Demonising photography has tragic consequences

posted by Bridget on 29 October 2013

When photographers are treated with suspicion by the establishment, the shameful murder of Bijan Ebrahimi is the dreadful result.

We do not often comment here on events, but the killing of Bijan Ebrahimi by the misguided and ignorant residents of a council estate in Bristol is the dreadful consequence of calling all men who use a camera in the street a paedophile.

We do not seek to explain the brutal actions of Lee James and Stephen Norley as they set about burning Mr Ebrahimi to death, but the question in this case that must be clearly understood is why the act of taking photographs of children in the street appears to have lead to an automatic assumption that such photographs could only have been taken for sexual purposes.

Much has been written about how photographers are regularly hounded by police and security guards for taking photographs. The authority's justification for such harassment is security and prevention of terrorism. But running side by side this vilification of photographers and street photography is the silent accusation that taking any photograph of a child must mean the photographer has paedophilic tendencies.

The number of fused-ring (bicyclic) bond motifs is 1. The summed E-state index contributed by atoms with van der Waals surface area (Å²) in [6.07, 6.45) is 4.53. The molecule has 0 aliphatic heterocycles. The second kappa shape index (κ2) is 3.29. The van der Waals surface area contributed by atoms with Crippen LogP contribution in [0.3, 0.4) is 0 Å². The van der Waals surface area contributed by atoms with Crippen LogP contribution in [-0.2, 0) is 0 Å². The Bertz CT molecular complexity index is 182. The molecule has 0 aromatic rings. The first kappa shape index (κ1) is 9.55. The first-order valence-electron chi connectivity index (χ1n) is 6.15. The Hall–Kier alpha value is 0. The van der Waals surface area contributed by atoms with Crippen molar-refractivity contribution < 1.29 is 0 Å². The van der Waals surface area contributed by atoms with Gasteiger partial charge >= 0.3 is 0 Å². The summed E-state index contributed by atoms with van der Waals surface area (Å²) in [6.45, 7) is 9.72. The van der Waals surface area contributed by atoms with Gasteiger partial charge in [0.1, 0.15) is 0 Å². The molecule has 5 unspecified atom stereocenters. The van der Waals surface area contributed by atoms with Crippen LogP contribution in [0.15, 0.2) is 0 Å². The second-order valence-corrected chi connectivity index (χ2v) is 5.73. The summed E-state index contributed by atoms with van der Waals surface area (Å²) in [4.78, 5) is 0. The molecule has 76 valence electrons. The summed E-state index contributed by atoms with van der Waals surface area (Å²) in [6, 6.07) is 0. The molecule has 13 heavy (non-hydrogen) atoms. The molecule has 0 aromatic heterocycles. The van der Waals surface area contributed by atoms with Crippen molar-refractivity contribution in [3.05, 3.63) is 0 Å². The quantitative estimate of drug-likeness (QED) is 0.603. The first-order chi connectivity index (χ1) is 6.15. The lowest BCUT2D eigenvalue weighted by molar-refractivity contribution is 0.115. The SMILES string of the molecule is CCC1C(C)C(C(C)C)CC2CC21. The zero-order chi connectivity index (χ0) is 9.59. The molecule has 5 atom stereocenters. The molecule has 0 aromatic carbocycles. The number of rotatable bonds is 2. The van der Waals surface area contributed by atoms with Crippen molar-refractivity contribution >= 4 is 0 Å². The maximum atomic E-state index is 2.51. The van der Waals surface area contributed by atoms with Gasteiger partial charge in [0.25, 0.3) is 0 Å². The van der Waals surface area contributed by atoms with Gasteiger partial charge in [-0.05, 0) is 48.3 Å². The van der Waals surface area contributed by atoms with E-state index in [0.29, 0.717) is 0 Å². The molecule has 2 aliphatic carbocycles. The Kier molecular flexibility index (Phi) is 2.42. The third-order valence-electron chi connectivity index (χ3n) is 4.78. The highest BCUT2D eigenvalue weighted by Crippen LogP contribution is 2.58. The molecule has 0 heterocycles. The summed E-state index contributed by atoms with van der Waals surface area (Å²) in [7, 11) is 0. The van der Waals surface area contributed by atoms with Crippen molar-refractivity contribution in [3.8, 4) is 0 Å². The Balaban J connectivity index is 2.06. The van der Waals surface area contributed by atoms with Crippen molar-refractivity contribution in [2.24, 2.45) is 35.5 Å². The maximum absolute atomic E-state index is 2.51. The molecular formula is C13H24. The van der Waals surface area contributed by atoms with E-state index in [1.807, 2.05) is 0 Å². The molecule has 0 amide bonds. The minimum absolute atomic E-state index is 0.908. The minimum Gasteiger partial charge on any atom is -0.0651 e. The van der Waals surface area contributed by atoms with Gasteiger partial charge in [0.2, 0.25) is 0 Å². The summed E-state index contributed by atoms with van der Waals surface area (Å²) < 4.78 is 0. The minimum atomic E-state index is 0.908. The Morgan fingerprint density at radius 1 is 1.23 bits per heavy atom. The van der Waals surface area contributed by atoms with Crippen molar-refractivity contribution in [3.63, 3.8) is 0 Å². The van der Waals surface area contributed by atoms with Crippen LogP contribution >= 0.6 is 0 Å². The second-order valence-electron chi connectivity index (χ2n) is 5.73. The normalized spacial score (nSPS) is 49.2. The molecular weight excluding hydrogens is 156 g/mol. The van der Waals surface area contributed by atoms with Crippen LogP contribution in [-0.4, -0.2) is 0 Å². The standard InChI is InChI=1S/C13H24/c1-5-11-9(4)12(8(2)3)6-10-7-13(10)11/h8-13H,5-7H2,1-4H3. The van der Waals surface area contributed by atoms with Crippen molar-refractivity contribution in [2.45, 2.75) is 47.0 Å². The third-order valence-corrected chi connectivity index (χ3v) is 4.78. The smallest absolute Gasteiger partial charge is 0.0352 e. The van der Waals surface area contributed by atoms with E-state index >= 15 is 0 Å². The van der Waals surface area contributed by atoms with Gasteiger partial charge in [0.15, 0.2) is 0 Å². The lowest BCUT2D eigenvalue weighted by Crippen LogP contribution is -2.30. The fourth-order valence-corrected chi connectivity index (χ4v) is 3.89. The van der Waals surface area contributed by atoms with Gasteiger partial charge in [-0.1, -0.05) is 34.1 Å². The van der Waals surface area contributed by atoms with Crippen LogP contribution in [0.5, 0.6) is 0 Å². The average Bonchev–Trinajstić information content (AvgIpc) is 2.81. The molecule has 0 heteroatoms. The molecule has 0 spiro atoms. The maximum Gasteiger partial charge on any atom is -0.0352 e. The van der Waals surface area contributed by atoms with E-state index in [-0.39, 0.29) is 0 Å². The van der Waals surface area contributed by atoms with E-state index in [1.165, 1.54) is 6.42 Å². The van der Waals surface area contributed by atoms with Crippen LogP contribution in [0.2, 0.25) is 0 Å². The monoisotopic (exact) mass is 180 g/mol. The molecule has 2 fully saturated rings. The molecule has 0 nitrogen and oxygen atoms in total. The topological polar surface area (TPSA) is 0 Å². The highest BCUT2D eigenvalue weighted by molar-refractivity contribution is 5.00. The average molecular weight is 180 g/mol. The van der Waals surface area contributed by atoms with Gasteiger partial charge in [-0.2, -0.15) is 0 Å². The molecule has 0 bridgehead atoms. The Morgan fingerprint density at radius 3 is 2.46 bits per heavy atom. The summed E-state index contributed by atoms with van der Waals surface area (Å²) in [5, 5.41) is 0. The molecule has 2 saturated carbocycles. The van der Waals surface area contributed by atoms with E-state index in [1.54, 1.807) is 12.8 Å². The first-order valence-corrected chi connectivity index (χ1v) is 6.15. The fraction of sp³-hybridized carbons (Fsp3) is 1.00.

This is of course not true. But when the establishment, in which I include the government, police and media, fails to support the 99% of photographers taking images of children for a variety of non-sexual motives, it leads to a wider social condemnation and suspicion of such photographers.

Mr Ebrahimi as we understand it, was taking photographs of children [defined as under 16] vandalising his garden and flowers. He had tried to get the police to act on his behalf against this anti-social behaviour. But the police, it is alleged, seemed to believe the residents who claimed because he was taking photographs of children [defined as under 16] he must be a paedophile.

The very act of taking photographs was evidence enough of guilt to lead to the arrest of Mr Ebrahimi.

What finally tipped the two killers over the edge to take someone else's life in such a brutal fashion is not known by us. We do not know what their mental state was, nor how much the arrest of Mr Ebrahimi contributed to them taking matters into their own hands.

But what we do know is that any man, with a camera, photographing people in a street in which there are children, is viewed with deep suspicion by British society and that we must radically review this position and stop seeking paedophilia everywhere.

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